Jennifer Austin

Jen works at Sussex Community NHS Foundation Trust as an apprentice podiatrist and is in her final year of studies.

Tell us about your role and the impact it has on those work with

I am in my final year as an Apprentice Podiatrist. This means I’m studying at the University of Brighton whilst being supported by my colleagues in the Podiatry Department when I’m on placement with them. My weeks are broken up into academic blocks where I attend lectures and clinical placement blocks where I return to work to practice my Podiatry skills.

The unique situation of having more intense clinical hours in a place I am familiar in means that my skills have levelled up quickly. This has benefited patient care as it means I am able to run clinics whilst being supported by my colleagues. The patients receive the thorough assessments in line with our teaching but in their usual clinic which helps with continuity of care.

What attracted you to a role as a support worker?

I have worked in my department for ten years as an Orthotic Technician/Foot Care Assistant.

The variety of the work within Podiatry is a real attraction, as an Apprentice the work is interesting and diverse. In a usual week I do nail surgery, routine podiatry work, paediatrics musculoskeletal clinics, wound care, diabetic foot screening, vascular management and adults’ musculoskeletal clinics.

Podiatry very much sits within a multidisciplinary team and I regularly work with orthopaedic surgeons, physios, Extended Scope Podiatrists and in the wider vascular, rheumatoid and diabetes specialists teams.

This role requires practical application of skills within podiatry from debridement skills to supporting local anaesthetic injection technique and manufacturing foot orthoses in a specialist workshop.

What training and development has helped you in your role?

Being given the opportunity to enrol with the University of Brighton and upskill by being employed to study to become a registered Podiatrist has been the biggest development in my role, progressing me as and through a Support Worker role.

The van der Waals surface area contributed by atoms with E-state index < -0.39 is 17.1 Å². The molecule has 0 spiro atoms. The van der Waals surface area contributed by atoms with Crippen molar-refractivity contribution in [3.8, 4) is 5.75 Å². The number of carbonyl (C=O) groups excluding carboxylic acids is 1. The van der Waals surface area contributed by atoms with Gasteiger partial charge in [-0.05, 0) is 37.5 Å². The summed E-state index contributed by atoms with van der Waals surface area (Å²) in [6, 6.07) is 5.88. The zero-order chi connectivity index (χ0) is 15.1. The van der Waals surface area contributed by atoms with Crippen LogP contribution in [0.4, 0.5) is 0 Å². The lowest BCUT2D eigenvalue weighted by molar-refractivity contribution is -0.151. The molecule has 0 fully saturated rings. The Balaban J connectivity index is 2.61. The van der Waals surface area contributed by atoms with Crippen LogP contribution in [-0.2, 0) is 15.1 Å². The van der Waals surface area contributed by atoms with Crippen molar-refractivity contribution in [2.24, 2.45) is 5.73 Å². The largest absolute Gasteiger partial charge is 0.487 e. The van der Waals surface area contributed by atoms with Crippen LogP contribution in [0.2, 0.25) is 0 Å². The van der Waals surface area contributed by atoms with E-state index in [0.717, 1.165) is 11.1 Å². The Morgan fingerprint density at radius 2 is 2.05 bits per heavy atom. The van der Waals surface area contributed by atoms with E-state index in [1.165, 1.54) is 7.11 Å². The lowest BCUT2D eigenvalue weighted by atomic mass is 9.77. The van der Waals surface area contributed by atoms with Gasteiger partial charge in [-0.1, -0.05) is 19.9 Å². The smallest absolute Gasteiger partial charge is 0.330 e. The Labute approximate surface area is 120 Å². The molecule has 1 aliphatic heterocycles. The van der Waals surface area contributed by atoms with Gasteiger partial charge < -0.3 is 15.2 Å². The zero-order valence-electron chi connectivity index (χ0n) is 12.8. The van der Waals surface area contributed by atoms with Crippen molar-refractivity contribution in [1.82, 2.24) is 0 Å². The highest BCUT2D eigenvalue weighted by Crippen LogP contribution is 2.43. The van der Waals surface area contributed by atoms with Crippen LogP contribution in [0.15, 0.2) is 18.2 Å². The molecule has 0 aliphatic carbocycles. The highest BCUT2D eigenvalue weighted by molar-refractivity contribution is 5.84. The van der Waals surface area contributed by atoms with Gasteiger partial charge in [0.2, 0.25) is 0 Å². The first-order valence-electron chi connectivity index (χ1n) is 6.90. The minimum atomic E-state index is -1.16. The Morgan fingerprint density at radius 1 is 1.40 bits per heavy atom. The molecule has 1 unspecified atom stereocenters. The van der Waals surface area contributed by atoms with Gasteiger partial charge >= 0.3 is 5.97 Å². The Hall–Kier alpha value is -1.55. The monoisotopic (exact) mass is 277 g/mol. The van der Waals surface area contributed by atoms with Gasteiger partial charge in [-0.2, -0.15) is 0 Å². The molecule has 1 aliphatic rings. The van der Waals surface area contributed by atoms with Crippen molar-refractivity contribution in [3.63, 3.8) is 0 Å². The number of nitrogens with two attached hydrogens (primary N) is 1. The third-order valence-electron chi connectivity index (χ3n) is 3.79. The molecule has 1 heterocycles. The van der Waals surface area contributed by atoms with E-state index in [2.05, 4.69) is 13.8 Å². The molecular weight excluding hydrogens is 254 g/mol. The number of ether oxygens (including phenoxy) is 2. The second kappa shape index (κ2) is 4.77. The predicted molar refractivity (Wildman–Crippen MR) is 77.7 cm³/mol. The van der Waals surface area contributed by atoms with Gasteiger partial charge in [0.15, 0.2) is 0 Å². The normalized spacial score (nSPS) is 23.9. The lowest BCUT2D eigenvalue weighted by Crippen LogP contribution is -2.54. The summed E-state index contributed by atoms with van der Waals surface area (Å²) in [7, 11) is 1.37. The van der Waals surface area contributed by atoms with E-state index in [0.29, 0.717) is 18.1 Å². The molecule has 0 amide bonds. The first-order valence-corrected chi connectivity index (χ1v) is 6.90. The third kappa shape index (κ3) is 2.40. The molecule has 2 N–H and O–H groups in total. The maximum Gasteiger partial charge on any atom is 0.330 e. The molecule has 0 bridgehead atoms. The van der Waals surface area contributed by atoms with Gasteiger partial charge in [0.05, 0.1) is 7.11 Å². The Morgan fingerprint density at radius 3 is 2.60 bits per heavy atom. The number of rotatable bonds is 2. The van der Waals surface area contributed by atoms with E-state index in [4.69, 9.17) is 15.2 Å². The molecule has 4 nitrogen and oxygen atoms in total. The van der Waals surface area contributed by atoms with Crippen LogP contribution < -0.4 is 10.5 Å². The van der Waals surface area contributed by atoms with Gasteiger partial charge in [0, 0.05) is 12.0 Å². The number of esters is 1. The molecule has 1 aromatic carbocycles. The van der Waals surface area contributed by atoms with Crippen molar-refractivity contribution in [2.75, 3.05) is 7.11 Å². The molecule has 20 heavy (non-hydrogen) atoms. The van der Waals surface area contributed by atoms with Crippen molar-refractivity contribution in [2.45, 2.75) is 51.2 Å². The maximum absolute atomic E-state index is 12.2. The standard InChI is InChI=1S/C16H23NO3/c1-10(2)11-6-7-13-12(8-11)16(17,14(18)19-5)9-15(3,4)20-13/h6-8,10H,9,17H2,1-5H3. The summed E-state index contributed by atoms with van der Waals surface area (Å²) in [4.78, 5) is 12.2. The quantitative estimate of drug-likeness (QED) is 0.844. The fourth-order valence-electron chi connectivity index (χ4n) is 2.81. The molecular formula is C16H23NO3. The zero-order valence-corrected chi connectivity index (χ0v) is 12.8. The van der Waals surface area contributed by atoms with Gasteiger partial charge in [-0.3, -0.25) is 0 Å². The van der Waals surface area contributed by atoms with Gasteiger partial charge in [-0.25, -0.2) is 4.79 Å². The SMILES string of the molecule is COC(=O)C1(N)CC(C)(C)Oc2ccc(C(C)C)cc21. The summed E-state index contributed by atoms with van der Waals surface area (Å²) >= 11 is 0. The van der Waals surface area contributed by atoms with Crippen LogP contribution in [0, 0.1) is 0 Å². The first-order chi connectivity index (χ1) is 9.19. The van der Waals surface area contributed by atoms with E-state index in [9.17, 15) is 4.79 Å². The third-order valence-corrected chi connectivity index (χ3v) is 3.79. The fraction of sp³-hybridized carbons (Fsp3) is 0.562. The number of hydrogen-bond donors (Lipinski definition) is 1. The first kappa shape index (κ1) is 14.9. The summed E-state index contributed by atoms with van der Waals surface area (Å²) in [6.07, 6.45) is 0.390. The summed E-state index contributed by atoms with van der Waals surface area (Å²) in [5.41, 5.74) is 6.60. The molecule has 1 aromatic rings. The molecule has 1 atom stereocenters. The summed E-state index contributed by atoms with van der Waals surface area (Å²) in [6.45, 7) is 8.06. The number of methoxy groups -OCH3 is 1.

My Trust has roles for different types of ‘Champions’ to facilitate excellent care within our community. I was given the opportunity to train to become the Podiatry Department’s Learning Disability Champion. Being the Learning Disability Champion adds another dimension to my job role, it is my responsibility to empower and advise my colleagues on making our services more accessible to those who may have a Learning Disability, Neurodivergence or are a part of the Deaf and or blind community. This is achieved by feeding back on case-based scenarios and making real-life reasonable adjustments for patients to ensure that their access to podiatric healthcare is equal and equitable. As part of this role my Trust also offers Makaton language training which I had the pleasure of completing this Autumn – having another means for communication with my patients who encounter barriers to their healthcare is vital and important.

I have also completed training through my Trust with a local regional charity who provide information for healthcare professionals on identity training, language and signposting for young people who are part of the LGBTQ+ network. This makes every contact count when I see paediatric patients as an opportunity if it is needed to signpost them to a place that offers support.

What are you most proud of in your role?

I am so proud of the impact I can have on patient care and on patient health quality. All the progression has led me and continually leads me to develop in my professional clinical capacity. This has enabled me to have a holistic patient centred approach to patients with an understanding of barriers to healthcare and how to address them.

What would you say to encourage others into a role as a support worker with AHPs?

The roles within AHP support workers are vast and there are plenty of different jobs to suit most people. Working with the public to maintain quality of health, mobility and pain management is incredibly enriching. The friends and colleagues you meet along the way are a real bonus too.

If you are considering moving into a role as an AHP support worker, absolutely do it. There are so many incredible people working within health care and by joining you can make a real difference to patients’ lives.